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January 11, 2011

Verizon's iPhone Full of Tradeoffs, Good and Bad

So Verizon has an iPhone: Empires (of technology) have risen and fallen since Apple introduced its iPhone in 2007, and the question constantly on everyone's lips: When will Verizon get a model that works on its network? The answer: 3 February for existing customers and 10 February for new ones.

The CDMA-based iPhone has piles of tradeoffs, but these aren't necessarily worse than using a GSM iPhone on AT&T or other networks around the world.

The Downside

The ViPhone doesn't have LTE. No phone has LTE. We're not going to see LTE-based phones with decent battery life and size for several months, and the early ones will be monsters of compromise. There is no agreed-upon voice standard for LTE networks yet, which means Verizon will make compromises in whatever voice option it picks (initially) before later upgrading to something more universally supported. I don't expect an LTE iPhone until 2012, because coverage and other tradeoffs won't make it desirable until then.

You can't talk and use 3G data at the same time. Verizon opted for EVDO (Evolution Data Only), which tells a story with its name. Voice is handled separately and can't be used simultaneously. Wi-Fi and voice can be used at the same time.

It's Verizon Wireless, for cripe's sake. Verizon has a history of offering less-than-forthcoming information about its service plans, and is in the middle of settling a dispute in which it denied for years charging people $1.99 and other fees for inadvertent usage of mobile data without a plan (when pressing a conveniently located button that's on every featurephone). People don't like any carrier, but Verizon didn't make itself any friends with this.

We don't know pricing plans yet. Verizon's 3G service plans aren't bad, but they aren't enormously better than AT&T's unless you use a ton of data each month.

Worldwide roaming isn't an option. Despite being 45-percent owned by GSM carrier Vodafone, the ViPhone won't work on most networks worldwide because it's CDMA only. It's odd that with Vodafone selling many millions of iPhones into other markets, Verizon Wireless, Vodafone, and Apple wouldn't have teamed up to offer both. There are chips, from Qualcomm notably, that allow GSM/CDMA switchover. You won't be able to use your ViPhone in Canada or Mexico, notably, and you can't swap out a SIM in GSM markets for another carrier, something that carriers allow or make easy in some markets, or that you can jailbreak to allow. (Update: Canada and Mexico do have CDMA operators, and Verizon supports roaming. Coverage in Mexico is quite limited for voice and data; in Canada, there's broader availability, but 3G data isn't everywhere.)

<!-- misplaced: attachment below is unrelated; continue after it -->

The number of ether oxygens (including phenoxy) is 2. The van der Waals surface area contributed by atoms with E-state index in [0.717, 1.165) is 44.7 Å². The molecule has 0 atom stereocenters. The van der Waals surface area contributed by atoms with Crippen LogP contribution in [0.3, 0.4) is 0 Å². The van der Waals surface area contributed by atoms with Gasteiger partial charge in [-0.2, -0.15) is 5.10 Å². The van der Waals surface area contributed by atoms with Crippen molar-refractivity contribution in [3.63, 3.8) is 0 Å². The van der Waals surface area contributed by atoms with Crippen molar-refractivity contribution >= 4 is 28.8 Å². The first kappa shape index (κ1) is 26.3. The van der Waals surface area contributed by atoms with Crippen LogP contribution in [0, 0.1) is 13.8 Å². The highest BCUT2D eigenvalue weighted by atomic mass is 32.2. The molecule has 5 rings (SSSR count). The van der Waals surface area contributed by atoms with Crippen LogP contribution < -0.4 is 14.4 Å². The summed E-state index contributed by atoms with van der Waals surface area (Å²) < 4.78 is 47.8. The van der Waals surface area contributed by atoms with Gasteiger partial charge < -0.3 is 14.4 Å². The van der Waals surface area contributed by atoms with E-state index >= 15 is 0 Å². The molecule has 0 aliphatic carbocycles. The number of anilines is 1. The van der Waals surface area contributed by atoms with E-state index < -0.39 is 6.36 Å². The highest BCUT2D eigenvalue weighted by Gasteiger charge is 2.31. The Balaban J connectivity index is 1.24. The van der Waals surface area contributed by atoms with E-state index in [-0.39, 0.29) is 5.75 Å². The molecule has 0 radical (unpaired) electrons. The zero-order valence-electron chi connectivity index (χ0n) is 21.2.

AT&T has a path to faster service, with HSPA+ (21 Mbps) overlaying HSPA 7.2 (7.2 Mpbs) as the year goes on. Verizon is stuck at 3.1 Mbps EVDO Rev. A until it has a sufficient LTE footprint to jump its customers to that. (AT&T and Verizon will both require new hardware for faster networks, though. An iPhone 4 will not, to my knowledge, be firmware upgradable to HSPA+.)

The Upside

If you live in an area with poor AT&T coverage and great Verizon coverage, which likely amounts to tens of millions of people's homes and workplaces around the US, then you are suddenly able to own an iPhone of your very own. AT&T's coverage can be sketchy in many parts of the country, notably exurbs and large parts of New England.

Verizon and Apple are offering a mobile hotspot feature (pricing not yet known), which lets the iPhone be used as a Wi-Fi hotspot, just like a MiFi, or Android 2.2 phone, or several other smartphones. This lets up to five devices connect. GSM networks and the GSM iPhone could support this feature, too. Apple has been keeping this in its back pocket, perhaps to save for Verizon. (I don't believe AT&T, unique among the carriers, has any phone with a mobile hotspot feature enabled, nor does it offer a MiFi or similar router to the general public. Correction: AT&T reminded me via email that they had added a MiFi to their product line last November.)

Heavy data users will have an unlimited plan restored to them if Verizon offers its $30/mo unlimited data plan to new iPhone users. AT&T removed that plan for new subscribers in June, and has a 2 GB/mo plan for $25, with $10/GB overage fees (charged by the whole GB for any fraction).

The Upshot

Verizon will sell many millions of its CDMA iPhone to existing customers (upgrading from featurephones and sidegrading from other smartphones) and new customers (who have never owned a smartphone or are fleeing AT&T, cancellation fees be damned).

Verizon has the best and most solid 3G network in the US, proven time and again by independent third parties. AT&T has continually improved its network coverage and speed, and has great plans for 2011.

Can we have some competition now, please?

1 Comment

Another downside i see is the inability to use cheap local prepaid SIMs when you are overseas. Unlimited 3G data/voice prepaid SIM at $8 for 72 hours in Taiwan? With a ViPhone, you can forget about it.

Since every iPhone sold in the US since 2007 are locked to AT&T (i am excluding those unlocked using unofficial means via jailbreaking the phone), what i brought up above may be a moot point.

It is possible now that AT&T's iPhone exclusivity is over, it may be legally required to unlock iPhones for its customers who have already fulfilled their contractual agreement. But then again, until T-Mobile starts offering the GSM version of iPhone, AT&T may argue it is still the exclusive carrier of GSM iPhone.

I see Verizon's iPhone offering as a good thing for existing AT&T's customers. May be finally, AT&T will be forced to do something about my complaints of terrible reception in around my house!

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